# Non-negativity of the eigenvalues of the Dirac operator

• A
• ShayanJ
In summary, the conversation revolves around proving that the eigenvalues of the operator ## i\gamma^\mu \partial_\mu ## are non-negative. The participants discuss various approaches, such as using the ansatz ## \psi=u(p) e^{ip_\nu x^\nu} ## and playing with the properties of gamma matrices, but ultimately conclude that the eigenvalues should be non-negative because the Dirac equation is ## i\gamma^\mu\partial_\mu\psi=m \psi ## and the eigenvalue of the operator is the mass of the Dirac field. The conversation also touches on the idea that negative eigenvalues would not make sense and would violate causality.

#### ShayanJ

Gold Member
How can I prove that the eigenvalues of the operator ## i\gamma^\mu \partial_\mu ## are non-negative?
I've tried using the ansatz ## \psi=u(p) e^{ip_\nu x^\nu} ## but it didn't help.
I've also tried playing with the equation using the properties of gamma matrices but that doesn't seem to lead anywhere too.
Thanks

ChrisVer said:
Why would it not have negative EVs? [I am sorry for asking this but I am trying to see the motivation]
I think its because the Dirac equation is ## i\gamma^\mu\partial_\mu\psi=m \psi ## and so the eigenvalue of that operator is the mass of the Dirac field, so it should be non-negative.

This was given to one of my friends to prove and she asked me for help, so I don't know what was the motivation.

So OK:
$i \gamma^\mu \partial_\mu \psi = a \psi$
$[i \gamma^\mu \partial_\mu - a] \psi =0$
Now the eigenvalues can be found by solving:
$det[i \gamma^\mu \partial_\mu - a \textbf{1}] =0$
?
I have never tried that...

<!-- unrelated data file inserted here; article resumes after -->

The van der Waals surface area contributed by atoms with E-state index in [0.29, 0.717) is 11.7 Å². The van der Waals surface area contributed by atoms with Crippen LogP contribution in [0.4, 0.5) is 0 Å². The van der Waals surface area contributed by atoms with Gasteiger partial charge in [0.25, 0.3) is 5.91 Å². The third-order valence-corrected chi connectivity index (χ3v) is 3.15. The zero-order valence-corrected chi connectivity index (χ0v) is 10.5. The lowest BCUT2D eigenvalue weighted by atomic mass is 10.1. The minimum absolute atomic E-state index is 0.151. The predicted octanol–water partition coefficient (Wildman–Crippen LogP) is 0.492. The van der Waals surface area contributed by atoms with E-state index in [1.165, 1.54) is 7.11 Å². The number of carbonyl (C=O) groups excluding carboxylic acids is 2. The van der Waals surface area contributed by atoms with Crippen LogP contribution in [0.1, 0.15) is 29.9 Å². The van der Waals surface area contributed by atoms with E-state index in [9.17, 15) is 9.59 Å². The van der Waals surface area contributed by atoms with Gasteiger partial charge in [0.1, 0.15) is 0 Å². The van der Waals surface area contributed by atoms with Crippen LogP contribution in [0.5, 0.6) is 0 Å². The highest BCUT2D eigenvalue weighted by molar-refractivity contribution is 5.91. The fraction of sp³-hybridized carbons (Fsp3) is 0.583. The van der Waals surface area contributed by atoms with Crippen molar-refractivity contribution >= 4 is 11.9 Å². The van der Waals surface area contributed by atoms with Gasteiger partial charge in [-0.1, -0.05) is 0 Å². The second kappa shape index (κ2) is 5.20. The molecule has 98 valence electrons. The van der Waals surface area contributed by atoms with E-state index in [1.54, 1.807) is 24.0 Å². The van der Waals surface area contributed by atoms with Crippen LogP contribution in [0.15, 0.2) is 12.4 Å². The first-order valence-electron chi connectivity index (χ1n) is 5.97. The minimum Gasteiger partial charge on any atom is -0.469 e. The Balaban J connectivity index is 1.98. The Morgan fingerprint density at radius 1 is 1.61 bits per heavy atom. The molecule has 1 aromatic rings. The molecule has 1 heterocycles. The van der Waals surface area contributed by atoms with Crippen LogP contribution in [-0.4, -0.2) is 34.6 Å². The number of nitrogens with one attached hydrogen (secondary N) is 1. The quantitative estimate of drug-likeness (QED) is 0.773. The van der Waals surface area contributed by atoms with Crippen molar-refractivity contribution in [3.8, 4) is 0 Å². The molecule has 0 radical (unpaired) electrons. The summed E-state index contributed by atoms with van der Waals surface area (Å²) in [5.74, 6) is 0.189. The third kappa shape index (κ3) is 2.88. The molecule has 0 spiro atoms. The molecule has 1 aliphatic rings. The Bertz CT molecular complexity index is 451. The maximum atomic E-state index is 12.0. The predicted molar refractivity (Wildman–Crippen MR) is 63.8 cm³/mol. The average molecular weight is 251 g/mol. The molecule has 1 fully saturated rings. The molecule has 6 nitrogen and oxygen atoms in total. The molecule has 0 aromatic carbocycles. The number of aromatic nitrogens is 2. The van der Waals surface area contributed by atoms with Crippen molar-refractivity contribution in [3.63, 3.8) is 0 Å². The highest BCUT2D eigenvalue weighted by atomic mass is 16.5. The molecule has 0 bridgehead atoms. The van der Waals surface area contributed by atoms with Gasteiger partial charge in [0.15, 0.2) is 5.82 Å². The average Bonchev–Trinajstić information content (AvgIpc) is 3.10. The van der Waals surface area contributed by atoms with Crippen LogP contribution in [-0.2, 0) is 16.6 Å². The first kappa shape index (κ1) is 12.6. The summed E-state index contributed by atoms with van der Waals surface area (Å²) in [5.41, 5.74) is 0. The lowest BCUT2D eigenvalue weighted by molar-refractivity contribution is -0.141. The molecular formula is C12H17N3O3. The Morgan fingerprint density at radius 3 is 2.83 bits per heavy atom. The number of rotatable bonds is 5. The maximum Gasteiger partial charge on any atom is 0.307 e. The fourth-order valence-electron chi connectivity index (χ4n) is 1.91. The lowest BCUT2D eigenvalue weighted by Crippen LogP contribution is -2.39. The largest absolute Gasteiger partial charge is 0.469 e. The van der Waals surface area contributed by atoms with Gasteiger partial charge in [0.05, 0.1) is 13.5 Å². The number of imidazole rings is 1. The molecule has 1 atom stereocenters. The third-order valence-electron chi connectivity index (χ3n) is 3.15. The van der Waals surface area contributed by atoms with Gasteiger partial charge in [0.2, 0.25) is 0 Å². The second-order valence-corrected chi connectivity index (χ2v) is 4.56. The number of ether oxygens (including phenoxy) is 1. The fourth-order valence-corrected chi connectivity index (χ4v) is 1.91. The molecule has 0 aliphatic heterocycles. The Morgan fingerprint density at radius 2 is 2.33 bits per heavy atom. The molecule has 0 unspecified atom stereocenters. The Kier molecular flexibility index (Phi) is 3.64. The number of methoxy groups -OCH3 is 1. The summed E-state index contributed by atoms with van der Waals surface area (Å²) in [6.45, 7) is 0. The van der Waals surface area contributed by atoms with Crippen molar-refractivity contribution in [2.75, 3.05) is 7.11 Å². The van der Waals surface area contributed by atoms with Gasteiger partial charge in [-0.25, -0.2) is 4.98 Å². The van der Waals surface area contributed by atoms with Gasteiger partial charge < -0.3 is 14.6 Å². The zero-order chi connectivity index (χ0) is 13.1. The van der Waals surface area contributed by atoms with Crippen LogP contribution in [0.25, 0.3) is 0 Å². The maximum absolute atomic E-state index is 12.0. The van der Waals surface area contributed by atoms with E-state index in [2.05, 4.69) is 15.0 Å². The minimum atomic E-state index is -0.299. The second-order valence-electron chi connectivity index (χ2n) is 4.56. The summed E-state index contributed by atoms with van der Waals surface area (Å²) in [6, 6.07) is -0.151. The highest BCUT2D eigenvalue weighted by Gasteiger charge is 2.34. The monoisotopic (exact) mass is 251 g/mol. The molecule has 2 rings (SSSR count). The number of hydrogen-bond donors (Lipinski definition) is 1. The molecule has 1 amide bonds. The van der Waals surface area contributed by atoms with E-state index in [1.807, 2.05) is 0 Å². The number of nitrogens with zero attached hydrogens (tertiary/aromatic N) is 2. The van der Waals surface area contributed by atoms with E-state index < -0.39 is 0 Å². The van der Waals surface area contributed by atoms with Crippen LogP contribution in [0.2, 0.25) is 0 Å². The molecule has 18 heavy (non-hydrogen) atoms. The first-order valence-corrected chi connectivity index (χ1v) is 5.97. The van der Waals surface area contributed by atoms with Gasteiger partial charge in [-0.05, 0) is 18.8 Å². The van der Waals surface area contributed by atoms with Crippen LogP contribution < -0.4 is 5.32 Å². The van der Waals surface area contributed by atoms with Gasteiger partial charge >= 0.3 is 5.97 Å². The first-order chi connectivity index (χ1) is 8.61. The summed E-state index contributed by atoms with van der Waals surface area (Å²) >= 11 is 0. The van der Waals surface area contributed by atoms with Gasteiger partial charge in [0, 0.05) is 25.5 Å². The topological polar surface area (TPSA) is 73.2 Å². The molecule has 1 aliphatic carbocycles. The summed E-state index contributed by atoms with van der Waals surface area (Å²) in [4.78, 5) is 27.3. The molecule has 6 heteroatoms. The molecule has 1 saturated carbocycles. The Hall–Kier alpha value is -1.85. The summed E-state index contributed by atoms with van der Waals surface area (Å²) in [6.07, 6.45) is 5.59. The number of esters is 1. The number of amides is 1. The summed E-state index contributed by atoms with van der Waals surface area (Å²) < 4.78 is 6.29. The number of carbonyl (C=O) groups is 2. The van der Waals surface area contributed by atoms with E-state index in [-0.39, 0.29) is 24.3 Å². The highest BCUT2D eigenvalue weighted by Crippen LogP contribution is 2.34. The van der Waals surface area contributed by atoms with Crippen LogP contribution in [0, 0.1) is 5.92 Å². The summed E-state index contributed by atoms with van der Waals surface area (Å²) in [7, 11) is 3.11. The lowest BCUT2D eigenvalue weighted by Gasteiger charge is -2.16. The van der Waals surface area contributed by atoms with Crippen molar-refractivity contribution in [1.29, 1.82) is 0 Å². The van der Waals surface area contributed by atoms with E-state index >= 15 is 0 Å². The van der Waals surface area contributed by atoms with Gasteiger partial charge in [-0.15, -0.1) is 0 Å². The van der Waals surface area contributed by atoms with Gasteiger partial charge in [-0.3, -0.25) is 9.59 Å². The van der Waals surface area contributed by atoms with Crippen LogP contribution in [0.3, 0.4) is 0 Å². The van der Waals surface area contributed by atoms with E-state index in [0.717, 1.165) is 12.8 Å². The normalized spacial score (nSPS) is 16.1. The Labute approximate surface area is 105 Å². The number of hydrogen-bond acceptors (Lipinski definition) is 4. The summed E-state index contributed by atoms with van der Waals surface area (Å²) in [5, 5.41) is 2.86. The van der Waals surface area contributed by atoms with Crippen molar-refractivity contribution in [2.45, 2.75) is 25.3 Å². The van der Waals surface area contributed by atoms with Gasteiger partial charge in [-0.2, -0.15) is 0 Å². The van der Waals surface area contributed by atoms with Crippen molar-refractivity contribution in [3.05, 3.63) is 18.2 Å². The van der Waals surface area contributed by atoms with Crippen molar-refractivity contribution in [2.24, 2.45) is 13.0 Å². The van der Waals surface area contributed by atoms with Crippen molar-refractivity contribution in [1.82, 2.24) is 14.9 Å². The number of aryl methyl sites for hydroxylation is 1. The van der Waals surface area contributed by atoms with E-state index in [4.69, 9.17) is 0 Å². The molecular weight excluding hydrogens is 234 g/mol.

But I think the expression is obtained much more easily by the ansatzes taken while deriving the Dirac equation.

That's a differential operator so you can't just cancel the Dirac spinor.

Shyan said:
That's a differential operator so you can't just cancel the Dirac spinor.
try just write it as the momentum...

ChrisVer said:
try just write it as the momentum...
As I said in the OP, I tried the ansatz ## \psi=u(p) e^{i p_\nu x^\nu} ##, but it doesn't help because you'll get a quadratic equation in m which has both negative and positive solutions.

how do you get a quadratic term by differentiating once the exponential?

$i \gamma^\mu \partial_\mu u(p) e^{i p x} = a u(p)e^{ipx}$
$- \gamma^\mu p_\mu u(p) e^{ipx} = a u(p) e^{ipx}$
$(a + \slash{p} ) u(p) e^{ipx} = 0$
so just try the determinant of the matrix on the left?

ChrisVer said:
so just try the determinant of the matrix on the left?
And that's exactly what gives you the quadratic equation! (Actually its fourth order, but you can solve it to get a quadratic equation.)

In fact the more I think of it, the more I tend to say that by construction there is no reason to have positive EVs...
It's again coming from the fact that negative masses wouldn't make much sense and would violate causality...
And then, the rest comes from the way we derive the Dirac equation, by using the $E^2= p^2+m^2$ where $m^2>0$.

I guess I would expect the operator, ##i\gamma^\mu\partial_\mu## to have a sign symmetric spectrum. Is there a reason to think otherwise? Take the special case ##v_ne^{-i\omega t}## where ##v_n## is an eigen vector of ##\gamma_t##. Both signs occur.

ShayanJ